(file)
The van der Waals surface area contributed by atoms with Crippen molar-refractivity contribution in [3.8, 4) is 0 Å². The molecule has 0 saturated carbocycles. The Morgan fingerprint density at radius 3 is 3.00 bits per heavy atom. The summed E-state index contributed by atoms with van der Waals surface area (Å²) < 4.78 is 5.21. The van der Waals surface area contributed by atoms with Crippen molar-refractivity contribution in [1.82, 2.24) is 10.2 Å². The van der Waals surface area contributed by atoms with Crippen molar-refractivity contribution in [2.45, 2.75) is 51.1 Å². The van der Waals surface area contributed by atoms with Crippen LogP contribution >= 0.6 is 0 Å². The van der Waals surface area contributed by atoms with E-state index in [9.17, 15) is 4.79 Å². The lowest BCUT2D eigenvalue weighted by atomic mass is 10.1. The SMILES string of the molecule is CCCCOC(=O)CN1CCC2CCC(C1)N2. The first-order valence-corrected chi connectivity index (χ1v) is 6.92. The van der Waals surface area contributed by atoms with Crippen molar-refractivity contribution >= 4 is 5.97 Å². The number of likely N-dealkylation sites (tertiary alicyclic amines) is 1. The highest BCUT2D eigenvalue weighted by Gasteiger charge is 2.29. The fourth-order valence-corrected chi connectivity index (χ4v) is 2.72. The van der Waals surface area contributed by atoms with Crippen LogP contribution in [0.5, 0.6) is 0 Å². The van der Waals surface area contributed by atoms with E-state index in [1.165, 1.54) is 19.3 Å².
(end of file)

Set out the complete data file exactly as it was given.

The van der Waals surface area contributed by atoms with Crippen molar-refractivity contribution in [3.8, 4) is 0 Å². The molecule has 0 saturated carbocycles. The Morgan fingerprint density at radius 3 is 3.00 bits per heavy atom. The summed E-state index contributed by atoms with van der Waals surface area (Å²) < 4.78 is 5.21. The van der Waals surface area contributed by atoms with Crippen molar-refractivity contribution in [1.82, 2.24) is 10.2 Å². The van der Waals surface area contributed by atoms with Crippen molar-refractivity contribution in [2.45, 2.75) is 51.1 Å². The van der Waals surface area contributed by atoms with Crippen LogP contribution >= 0.6 is 0 Å². The van der Waals surface area contributed by atoms with E-state index in [9.17, 15) is 4.79 Å². The lowest BCUT2D eigenvalue weighted by atomic mass is 10.1. The SMILES string of the molecule is CCCCOC(=O)CN1CCC2CCC(C1)N2. The first-order valence-corrected chi connectivity index (χ1v) is 6.92. The van der Waals surface area contributed by atoms with Crippen molar-refractivity contribution >= 4 is 5.97 Å². The number of likely N-dealkylation sites (tertiary alicyclic amines) is 1. The highest BCUT2D eigenvalue weighted by Gasteiger charge is 2.29. The fourth-order valence-corrected chi connectivity index (χ4v) is 2.72. The van der Waals surface area contributed by atoms with Crippen LogP contribution in [0.5, 0.6) is 0 Å². The van der Waals surface area contributed by atoms with E-state index in [1.165, 1.54) is 19.3 Å².